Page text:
By Myra Lee Adams Goff
Don’t we all love the feeling of an old-fashioned Christmas? Once again, the Sophienburg has decorated for the Christmas season, but this year wins the prize.
The collection and exhibit ladies have put together a dollhouse display of 14 different dollhouses plus small doll collections.
Entering the foyer is a large dollhouse at one time belonging to the late Bill and Nan Dillon. The house is decorated with furniture representing the 1870s to present day. Furniture includes Bentwood chairs from the 1900s and handmade furniture. Immediately across from this house is a unique “garden home” from the 1800s. The table and chairs are set with a tiny tea set.
Also in the foyer, a nine-foot tree holds a collection of 90 plus small dolls from around the world. This collection was given to the Sophienburg years ago by the late Thekla Wright. She and her husband, Dr. Rennie Wright, collected these dolls in their vast travels.
Next is a three-storied Victorian style house built by Richard and Merlene Hitz for Allison Humphries, daughter of Mike and Linda Dietert. This house with its furnishings dating from 1990 to 2000 can be viewed from the front and the back.
Enter the Museum where there is a replica of an early cabin showing an old fashioned pioneer home. Christmas at the Waisenhaus (orphanage) of Rev. Louis and Luise Ervendberg has been recreated. For many years, the Timmermann sisters of Geronimo, who were descendants of the Ervendbergs, created this scene at Christmastime for many to see. Underneath the cedar tree decorated with candy and cookies is an elaborate Nativity at Bethlehem. The tree is surrounded by honeycomb rocks, which was a common practice in New Braunfels.
Inside the “Newspaper” display area is a folding paper dollhouse, a 1990 reproduction of an 1890 Victorian house belonging to archivist Keva Boardman. This dollhouse is easily moved from one place to another.
Perhaps the most unusual of all the displayed houses is in the museum’s “Pharmacy” section. It is a house made of a packing crate containing packages of coconut. After the packages were sold, the remaining crate revealed lithographs of the inside of a house. The crate, when stood on end, represented four rooms. Shelley Weidner owns the Coconut House, at one time belonging to twins Carmen (Lee) and Cosima (Langwell) Schnable.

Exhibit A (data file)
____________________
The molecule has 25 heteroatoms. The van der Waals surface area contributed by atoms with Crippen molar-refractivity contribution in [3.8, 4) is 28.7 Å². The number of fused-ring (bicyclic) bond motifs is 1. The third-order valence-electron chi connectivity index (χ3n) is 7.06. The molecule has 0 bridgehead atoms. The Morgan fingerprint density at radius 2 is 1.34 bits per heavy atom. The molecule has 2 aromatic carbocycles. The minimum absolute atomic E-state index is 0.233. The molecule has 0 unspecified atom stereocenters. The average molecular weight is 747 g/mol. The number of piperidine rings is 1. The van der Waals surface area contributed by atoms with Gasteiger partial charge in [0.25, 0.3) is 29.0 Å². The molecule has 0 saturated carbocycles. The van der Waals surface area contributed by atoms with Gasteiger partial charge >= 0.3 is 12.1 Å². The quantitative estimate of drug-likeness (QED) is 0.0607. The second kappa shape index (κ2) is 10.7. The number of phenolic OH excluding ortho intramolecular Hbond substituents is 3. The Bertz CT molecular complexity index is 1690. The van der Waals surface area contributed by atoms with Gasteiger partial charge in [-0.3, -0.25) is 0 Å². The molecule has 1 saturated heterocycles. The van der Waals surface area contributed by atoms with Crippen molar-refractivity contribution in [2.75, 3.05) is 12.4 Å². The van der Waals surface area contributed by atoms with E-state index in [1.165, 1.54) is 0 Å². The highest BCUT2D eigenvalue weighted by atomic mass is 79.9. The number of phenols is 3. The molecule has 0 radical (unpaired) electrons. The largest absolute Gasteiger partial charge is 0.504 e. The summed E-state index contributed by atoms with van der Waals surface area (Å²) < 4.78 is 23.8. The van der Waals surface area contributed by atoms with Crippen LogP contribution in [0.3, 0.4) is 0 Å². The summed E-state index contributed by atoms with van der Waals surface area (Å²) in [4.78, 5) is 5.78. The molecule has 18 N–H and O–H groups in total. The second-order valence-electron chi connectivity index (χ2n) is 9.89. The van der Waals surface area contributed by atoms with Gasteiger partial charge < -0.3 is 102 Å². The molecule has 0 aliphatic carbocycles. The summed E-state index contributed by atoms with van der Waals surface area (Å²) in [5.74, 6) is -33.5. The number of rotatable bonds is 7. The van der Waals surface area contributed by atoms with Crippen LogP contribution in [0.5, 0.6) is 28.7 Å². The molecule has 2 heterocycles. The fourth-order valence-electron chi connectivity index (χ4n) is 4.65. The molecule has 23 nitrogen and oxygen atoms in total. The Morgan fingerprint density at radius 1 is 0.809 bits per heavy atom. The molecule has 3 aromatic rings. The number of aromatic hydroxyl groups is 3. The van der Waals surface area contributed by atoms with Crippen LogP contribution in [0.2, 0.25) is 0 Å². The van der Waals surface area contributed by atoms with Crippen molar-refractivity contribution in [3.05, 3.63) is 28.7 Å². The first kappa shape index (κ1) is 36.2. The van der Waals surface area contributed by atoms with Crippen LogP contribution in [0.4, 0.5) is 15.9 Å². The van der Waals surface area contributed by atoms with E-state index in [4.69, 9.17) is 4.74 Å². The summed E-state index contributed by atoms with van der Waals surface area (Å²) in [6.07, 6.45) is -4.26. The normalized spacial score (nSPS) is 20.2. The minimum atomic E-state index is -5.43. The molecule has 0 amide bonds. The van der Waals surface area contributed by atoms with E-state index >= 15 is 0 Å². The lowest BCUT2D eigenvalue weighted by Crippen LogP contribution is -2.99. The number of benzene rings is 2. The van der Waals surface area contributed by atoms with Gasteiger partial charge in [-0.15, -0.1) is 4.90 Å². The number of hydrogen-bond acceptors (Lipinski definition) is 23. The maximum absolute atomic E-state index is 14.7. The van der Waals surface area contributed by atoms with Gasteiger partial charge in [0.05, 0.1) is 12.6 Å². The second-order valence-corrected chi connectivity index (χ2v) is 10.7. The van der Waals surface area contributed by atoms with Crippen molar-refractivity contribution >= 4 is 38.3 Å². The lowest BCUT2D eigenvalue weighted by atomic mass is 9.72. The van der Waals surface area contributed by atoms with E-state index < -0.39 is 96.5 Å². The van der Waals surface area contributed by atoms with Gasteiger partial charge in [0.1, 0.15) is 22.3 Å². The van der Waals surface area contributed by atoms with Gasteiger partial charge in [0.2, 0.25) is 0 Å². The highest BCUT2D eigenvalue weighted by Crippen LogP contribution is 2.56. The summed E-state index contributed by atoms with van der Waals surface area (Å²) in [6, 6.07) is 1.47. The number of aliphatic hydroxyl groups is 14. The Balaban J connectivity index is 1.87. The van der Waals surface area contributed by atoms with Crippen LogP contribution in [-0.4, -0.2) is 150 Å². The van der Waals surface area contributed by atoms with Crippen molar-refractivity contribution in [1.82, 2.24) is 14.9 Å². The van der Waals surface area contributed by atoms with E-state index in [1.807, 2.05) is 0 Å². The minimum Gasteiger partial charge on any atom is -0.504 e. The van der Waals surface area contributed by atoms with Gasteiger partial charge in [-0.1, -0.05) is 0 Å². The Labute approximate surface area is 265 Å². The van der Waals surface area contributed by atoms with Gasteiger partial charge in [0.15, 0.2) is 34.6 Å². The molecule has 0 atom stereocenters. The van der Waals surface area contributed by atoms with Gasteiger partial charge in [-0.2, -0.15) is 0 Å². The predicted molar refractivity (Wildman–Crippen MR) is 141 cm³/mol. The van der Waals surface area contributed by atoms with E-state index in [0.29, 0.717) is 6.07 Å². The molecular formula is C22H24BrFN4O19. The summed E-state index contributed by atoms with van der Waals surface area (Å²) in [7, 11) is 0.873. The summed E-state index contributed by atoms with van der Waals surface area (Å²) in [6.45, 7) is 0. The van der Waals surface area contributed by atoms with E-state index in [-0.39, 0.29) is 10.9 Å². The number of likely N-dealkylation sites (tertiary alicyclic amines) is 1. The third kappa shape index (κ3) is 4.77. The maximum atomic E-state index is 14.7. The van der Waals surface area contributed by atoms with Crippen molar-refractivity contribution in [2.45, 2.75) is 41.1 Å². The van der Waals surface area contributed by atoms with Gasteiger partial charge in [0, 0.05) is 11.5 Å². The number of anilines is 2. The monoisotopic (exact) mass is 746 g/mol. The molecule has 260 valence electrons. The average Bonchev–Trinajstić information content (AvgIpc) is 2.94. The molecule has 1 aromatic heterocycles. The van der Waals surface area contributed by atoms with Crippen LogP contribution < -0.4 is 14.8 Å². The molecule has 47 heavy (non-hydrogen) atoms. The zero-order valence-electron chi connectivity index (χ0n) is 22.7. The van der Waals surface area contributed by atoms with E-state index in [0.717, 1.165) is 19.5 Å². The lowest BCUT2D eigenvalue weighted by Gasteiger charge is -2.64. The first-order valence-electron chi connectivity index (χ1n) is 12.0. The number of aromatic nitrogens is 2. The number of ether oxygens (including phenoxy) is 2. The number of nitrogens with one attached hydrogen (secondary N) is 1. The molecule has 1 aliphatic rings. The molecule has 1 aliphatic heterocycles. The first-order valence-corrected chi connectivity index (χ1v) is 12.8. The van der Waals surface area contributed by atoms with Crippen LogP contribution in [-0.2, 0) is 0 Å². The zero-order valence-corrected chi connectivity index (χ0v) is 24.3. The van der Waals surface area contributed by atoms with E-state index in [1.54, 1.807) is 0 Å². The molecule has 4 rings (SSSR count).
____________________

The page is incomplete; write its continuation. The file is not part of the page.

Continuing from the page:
In the “Saloon” is a model of the old Sophienburg Museum made by a student and in the “Barbershop” is a boy’s version of a dollhouse – a metal 1960s barn and silo from the Jerome Bodeman collection. Moving on to the “Doctor’s Office” you see a Dura-craft 1970s dollhouse made from a kit furnished with items from 1980s and ’90s.
In the 1960s, the trend in dollhouses was to make them of metal. One displayed belongs to Yvonne Rahe and one belongs to Meredeth Neiman. Plastic and metal furniture became popular at this time. In the “General Store” there is a plywood house made from a kit.
My dollhouse given to me in 1934 by my grandfather, builder A.C. Moeller, actually has electric lights (Christmas tree lights from the ’30s). The dollhouse was constructed by Richard Ikels, who was the cabinetmaker for him. Patterned in the bungalow style of the time, it contains arches separating the six rooms plus stucco walls and hardwood floors. The original wooden furniture remains in my memory only. Present furnishings were collected by Goff daughters and granddaughters.
Upon exiting the Museum, one sees a two-room 1920s house owned by Betty Stobaugh. The house was constructed by Betty’s father and all the furnishings were ordered from Germany.
Finally a wardrobe from the museum collection is filled with small dolls and next to it a feather tree holding a tiny baby doll collection.
The exhibit will be open all of December. The price is $5 per person; or you could come to The St. Nick celebration on Dec. 5 for $5 a family.